Recovery fuel should taste good, and this Peach Recovery Smoothie is the post-run fuel I crave.

The Training Mama 

It’s been 8 years since my last full marathon. My oldest son is 7. See any connection? It’s becoming obvious that training before kids was a luxury. I could train at any time of the day. After a long-run, there was opportunity to plop down on the couch and watch an entire football game. There was all the time in the world to map out my training fuel.  The soon-to-be hubs would marvel at the time I spent hiding water bottles in bushes along my route. 
Fast forward, 3 kids later, one of my current struggles is making time for post recovery nutrition. When I arrive back from a long-run, my kids immediately ask me to join in on their activity. Yet, I’m hungry (on the verge of hangry), and I know recovery fuel is what I need.

3 Myths of Recovery Fuel 

There are a lot of misconceptions around recovery fuel. I’ve heard it all in my practice as a sports dietitian. Misconceptions include:
  • Protein is the primary nutrient of concern
  • Formalized sports nutrition products are superior to real food
  • You need recovery fuel after every workout
Let’s debunk those and then discuss timing:

1. Protein is the primary nutrient of concern.

While protein is necessary in recovery fuel, a carbohydrate source is also important. After a hard or long-workout, you should include at least 10 grams of protein in a carb-based snack.

Examples include:
  • 1 cup yogurt + 1/2 cup fruit + 1/4 cup granola
  • 1 whole-wheat wrap with 1 egg + 1 oz. cheese
  • Peach Recovery Smoothie – see recipe below

A common body composition goal is to optimize muscle mass while reducing fat. The goal is to include a serving of protein at EVERY meal, not only in your recovery drink.

2. Formalized sports nutrition are superior to real food.

 Ready made sports nutrition products are convenient and may have the right ratio of carb:pro. Yet, you can meet your post exercise needs with real food (and it’s cheaper).

3. You need recovery fuel after every workout.

Recovery fuel becomes most critical if you have another workout in the same 24 hour period. For example, if you run in the morning and then have a strength training workout later in the day. If you go out for a 60 minute run, you don’t need post run fuel, immediately. Ideally, we should be eating nutritious and balanced fuel throughout the day. Most of my runs occur early in the morning, and I don’t have time to scarf down much fuel before. Recovery fuel in my case also serves as a balanced breakfast.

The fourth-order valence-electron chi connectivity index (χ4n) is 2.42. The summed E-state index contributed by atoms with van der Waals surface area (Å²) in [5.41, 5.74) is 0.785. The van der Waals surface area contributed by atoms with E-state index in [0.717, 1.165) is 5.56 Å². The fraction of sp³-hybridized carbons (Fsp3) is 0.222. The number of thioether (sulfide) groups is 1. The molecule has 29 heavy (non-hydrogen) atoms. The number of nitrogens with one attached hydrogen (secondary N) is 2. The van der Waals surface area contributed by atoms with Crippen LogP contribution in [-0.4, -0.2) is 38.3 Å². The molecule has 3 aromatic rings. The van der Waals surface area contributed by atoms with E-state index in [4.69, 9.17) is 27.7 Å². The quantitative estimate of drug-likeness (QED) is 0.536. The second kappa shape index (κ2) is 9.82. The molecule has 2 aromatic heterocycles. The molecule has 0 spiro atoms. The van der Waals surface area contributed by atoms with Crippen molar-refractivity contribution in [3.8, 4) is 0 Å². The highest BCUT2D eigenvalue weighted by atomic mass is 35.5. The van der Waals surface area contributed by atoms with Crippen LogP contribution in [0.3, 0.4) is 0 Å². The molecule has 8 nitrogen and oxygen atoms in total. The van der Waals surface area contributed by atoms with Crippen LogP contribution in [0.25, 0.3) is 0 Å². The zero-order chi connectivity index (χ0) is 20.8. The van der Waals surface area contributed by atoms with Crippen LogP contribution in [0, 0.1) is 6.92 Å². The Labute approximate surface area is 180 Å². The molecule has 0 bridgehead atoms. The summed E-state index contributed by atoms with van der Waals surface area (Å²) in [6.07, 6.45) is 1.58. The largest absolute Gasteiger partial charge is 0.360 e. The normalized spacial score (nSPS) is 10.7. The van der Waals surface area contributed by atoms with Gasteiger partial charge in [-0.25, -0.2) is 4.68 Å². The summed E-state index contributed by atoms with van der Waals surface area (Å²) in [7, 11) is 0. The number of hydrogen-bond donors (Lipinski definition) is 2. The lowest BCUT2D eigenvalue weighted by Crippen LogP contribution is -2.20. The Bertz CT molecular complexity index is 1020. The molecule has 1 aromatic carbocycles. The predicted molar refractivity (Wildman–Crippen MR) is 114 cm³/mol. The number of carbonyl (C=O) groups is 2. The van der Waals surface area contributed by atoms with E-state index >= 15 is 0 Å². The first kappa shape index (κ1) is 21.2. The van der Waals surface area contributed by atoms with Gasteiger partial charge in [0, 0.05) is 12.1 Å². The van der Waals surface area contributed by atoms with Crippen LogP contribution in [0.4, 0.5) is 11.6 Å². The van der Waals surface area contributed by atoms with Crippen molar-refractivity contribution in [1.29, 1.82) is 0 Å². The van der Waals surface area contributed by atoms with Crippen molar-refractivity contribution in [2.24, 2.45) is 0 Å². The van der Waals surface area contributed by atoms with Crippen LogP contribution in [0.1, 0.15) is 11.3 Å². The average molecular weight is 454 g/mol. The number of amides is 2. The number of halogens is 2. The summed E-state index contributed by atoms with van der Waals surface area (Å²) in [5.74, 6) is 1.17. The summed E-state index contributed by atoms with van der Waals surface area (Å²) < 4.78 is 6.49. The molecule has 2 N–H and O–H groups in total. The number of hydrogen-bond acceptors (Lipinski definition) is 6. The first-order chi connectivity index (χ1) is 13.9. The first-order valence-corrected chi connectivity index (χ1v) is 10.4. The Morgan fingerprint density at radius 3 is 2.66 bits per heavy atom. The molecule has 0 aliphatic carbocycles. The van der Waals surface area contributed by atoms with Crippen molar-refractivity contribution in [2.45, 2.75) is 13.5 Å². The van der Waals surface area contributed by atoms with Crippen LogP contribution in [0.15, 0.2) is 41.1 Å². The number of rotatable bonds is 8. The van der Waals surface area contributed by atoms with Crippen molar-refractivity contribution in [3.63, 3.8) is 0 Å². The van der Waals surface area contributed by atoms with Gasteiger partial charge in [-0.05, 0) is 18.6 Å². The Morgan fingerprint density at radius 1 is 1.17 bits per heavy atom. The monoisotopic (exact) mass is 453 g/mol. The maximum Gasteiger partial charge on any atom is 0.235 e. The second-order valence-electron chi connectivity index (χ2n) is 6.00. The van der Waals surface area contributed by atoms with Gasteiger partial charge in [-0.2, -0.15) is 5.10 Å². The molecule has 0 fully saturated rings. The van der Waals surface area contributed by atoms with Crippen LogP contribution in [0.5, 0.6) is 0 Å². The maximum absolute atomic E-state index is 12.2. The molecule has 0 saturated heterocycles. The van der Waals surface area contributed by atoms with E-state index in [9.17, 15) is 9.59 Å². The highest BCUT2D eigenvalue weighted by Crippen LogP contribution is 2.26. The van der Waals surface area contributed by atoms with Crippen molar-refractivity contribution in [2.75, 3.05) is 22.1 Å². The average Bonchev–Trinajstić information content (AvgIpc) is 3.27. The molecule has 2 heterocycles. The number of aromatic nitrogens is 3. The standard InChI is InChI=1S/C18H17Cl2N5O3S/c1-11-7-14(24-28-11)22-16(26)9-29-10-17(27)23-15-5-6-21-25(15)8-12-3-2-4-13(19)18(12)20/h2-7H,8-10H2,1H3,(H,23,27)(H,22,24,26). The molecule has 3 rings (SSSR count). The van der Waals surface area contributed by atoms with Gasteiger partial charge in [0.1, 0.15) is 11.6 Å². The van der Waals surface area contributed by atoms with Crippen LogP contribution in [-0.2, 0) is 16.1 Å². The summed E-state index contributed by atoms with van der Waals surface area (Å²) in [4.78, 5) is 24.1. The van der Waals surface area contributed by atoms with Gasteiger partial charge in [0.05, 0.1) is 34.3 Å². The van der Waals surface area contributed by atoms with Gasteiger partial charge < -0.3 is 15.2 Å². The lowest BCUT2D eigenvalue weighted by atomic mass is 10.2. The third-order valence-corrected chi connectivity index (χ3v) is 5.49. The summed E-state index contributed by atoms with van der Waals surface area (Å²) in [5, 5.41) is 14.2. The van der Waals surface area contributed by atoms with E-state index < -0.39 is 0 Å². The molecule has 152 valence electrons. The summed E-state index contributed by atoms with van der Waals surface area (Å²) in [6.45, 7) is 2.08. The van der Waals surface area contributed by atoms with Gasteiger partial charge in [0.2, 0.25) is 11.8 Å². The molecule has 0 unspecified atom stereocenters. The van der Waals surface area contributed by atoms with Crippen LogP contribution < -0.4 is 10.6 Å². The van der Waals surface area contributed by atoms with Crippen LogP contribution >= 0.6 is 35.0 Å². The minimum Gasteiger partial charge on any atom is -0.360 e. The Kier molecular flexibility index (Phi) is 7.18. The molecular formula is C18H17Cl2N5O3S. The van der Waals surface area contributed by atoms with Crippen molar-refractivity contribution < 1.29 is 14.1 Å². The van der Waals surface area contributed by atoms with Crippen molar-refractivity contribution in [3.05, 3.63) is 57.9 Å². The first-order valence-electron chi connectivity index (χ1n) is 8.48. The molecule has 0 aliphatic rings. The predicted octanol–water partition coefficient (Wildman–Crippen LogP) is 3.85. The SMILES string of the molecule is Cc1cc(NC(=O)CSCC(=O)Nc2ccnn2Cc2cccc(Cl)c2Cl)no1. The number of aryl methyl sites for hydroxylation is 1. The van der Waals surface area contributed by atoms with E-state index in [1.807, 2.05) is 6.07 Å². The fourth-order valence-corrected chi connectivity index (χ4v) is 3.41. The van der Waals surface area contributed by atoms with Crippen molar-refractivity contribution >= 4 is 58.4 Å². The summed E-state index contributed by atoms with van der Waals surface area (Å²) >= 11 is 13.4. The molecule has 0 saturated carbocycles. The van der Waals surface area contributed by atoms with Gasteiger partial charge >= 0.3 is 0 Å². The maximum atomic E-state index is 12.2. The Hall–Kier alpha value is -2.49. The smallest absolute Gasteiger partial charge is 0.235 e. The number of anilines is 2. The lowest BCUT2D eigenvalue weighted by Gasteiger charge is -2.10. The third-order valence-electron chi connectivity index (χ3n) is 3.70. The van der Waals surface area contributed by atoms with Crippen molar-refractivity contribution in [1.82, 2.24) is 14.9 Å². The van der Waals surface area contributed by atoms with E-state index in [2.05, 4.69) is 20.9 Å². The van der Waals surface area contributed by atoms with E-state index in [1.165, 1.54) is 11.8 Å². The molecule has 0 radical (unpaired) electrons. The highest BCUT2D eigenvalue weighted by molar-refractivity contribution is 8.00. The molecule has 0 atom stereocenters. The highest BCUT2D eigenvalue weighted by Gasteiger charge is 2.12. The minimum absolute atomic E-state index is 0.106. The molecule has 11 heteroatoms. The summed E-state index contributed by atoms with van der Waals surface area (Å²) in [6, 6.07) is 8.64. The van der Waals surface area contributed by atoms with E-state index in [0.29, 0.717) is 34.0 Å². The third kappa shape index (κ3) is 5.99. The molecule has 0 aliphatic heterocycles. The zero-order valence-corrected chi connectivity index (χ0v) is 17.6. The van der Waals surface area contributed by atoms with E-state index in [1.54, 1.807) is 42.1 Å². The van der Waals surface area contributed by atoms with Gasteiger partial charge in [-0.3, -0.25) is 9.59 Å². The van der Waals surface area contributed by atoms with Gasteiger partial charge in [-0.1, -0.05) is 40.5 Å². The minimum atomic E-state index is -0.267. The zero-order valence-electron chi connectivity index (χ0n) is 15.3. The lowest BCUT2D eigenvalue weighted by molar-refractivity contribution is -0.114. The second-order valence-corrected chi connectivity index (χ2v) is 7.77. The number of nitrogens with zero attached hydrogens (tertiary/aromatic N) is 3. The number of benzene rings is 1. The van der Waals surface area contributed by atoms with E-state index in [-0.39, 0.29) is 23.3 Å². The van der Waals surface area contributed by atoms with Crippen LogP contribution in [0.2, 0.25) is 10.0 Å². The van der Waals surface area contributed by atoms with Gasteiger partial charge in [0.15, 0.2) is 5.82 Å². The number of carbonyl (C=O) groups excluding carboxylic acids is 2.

Speaking of a balanced breakfast: Try this Peach Kefir Milk Recovery Smoothie. Not only does it include the right balance of recovery fuel; you can easy refuel while you reconnect with your kiddos. 
peach smoothie with frozen peaches surrounding the smoothie and granola sprinkled on top
Peaches & Bananas: High-quality carbohydrate including fruits rich in vitamin C + potassium to help support a healthy immune system that can be compromised from long distance runs
Soy milk: High-quality protein which promotes muscle synthesis and prevents muscle breakdown
Kefir milk: Source of high-quality protein and gut-health promoting probiotics (my favorite is Wallaby plain) which enhances recovery and  immune function
Nut butter: Fat source which adds creaminess and fullness
Ginger: Anti-inflammatory spice which reduces muscle soreness 
Chia seeds: Plant-based omega-3 fats to reduce inflammation 
For an added extra crunch on top of your smoothie, check out our homemade granola recipe to top off your perfect recovery smoothie.
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peach smoothie with frozen peaches surrounding the smoothie and granola sprinkled on top

peach recovery smoothie

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  • Author: Jennifer McDaniel
  • Prep Time: 5
  • Total Time: 5 minutes
  • Yield: 1 1x
  • Category: smoothie
  • Method: blend


The perfect peach recovery smoothie after your hard workout!


  • 1/2 cup kefir milk, plain
  • 1/2 cup soy milk, unflavored or vanilla
  • 1 peach, sliced, frozen
  • 1/2 banana, frozen
  • Small slice of fresh ginger root
  • 1/2 t. turmeric powder
  • 1 T. nut butter
  • 1 T. chia seeds


  1. Put all ingredients into a blender and blend until smooth.


I prefer using frozen fruit in my smoothie. The smoothie is thicker, colder and omits having to use ice, which can water down the flavors.


  • Serving Size: 1 smoothie
  • Calories: 350
  • Sugar: 30.9 g
  • Sodium: 180.9 mg
  • Fat: 13.8 g
  • Carbohydrates: 47.5 g
  • Protein: 14.8 g
  • Cholesterol: 2.5 mg